Meet Valio’s chief data scientist

If you’re curious about what the emerging era of smart data has to do with the food industry, a great place to learn more is by talking with Valio’s chief data scientist, Markus Virtanen.

He is not only an expert number-cruncher and valued public speaker on the latest trends in smart data – his ‘nerd credentials’ extend far beyond his thought leadership in modern global food sector analytics.

Before joining Valio to lead its data science activities, Virtanen was one of four engineers picked to design the hyperspectral image compression module for Finland’s first-ever space satellite, Aalto-1.

Perhaps even wilder, in his slightly younger days he co-starred in Love & Engineering, a comedy film about – you guessed it – nerds who use advanced analytics to maximize their chances of finding a girlfriend. And of course, no true nerd’s CV is complete without them playing drums in a head-banger band, which Markus still proudly does to this day.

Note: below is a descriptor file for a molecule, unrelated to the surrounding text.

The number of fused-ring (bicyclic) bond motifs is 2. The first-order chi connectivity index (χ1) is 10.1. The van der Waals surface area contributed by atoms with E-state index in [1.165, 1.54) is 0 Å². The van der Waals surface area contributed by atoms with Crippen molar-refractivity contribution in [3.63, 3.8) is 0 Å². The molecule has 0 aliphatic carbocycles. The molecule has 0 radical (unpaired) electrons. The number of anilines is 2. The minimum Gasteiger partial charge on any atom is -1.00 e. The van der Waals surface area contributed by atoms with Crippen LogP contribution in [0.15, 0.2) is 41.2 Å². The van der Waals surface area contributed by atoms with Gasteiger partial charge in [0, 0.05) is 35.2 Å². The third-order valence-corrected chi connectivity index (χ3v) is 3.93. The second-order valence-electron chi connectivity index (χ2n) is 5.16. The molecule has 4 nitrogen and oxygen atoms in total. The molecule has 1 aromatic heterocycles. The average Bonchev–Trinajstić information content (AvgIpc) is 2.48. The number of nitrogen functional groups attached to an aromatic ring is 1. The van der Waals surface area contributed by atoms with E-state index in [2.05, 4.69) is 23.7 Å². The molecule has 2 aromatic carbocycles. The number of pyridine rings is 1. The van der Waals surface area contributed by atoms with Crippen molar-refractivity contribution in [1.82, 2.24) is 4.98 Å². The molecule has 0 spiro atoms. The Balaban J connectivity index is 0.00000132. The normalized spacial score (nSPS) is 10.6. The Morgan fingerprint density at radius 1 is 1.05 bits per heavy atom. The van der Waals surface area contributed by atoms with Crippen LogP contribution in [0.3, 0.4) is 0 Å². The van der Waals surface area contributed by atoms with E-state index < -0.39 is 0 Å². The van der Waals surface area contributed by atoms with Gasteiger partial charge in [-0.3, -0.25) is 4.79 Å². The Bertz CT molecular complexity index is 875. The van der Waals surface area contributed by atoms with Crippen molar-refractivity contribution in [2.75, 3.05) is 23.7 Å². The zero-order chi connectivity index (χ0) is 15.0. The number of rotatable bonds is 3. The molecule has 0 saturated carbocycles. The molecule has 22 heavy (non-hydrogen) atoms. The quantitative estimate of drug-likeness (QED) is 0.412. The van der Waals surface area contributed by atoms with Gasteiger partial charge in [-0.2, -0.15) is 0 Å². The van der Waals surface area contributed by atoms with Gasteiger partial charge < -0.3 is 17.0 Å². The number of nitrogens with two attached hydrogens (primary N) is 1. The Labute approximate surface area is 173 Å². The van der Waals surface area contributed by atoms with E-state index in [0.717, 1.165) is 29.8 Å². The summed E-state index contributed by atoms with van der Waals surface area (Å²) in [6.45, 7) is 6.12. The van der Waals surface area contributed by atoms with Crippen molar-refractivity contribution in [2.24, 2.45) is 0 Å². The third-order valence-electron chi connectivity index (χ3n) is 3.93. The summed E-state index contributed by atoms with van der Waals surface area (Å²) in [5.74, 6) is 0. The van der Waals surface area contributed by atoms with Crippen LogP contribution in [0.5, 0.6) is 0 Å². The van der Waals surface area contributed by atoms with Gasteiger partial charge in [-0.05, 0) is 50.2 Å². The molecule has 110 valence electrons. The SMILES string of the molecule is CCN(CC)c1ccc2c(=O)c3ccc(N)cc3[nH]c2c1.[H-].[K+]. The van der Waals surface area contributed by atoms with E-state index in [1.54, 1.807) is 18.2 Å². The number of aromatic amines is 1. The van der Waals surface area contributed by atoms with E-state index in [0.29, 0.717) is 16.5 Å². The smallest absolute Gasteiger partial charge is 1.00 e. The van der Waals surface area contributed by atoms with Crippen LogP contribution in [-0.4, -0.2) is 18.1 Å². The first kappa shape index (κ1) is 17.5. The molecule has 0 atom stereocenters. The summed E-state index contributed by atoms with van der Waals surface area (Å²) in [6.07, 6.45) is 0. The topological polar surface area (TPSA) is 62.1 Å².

Smart data is smart business

On the more serious side, Virtanen’s main task as chief data scientist is to help guide Valio into a future that is ever-more defined by big data – and the companies who best know how to use data efficiently and effectively, especially in uncertain scenarios. So, what does Markus actually do at Valio? In part, he has helped ensure that Valio is a pioneer among companies in the food sector by leading an overhaul of the ways Valio handles its own data to make it more efficient – and thus more valuable – both now and in the future.

As part of this internal ‘revolution’ he and his team have developed Valio’s Optimus system that both securely archives all Valio data and ensures that it is truly accessible. He is also committed to making

Valio’s company culture truly ‘digitally literate’ by presenting popular ten-hour training workshops for interested colleagues across many departments. As he puts it: “Companies in the food sector need to invest in the long game when it comes to smart data management. A company that is not in control of its data is simply not going to do well in the emerging era of big data.”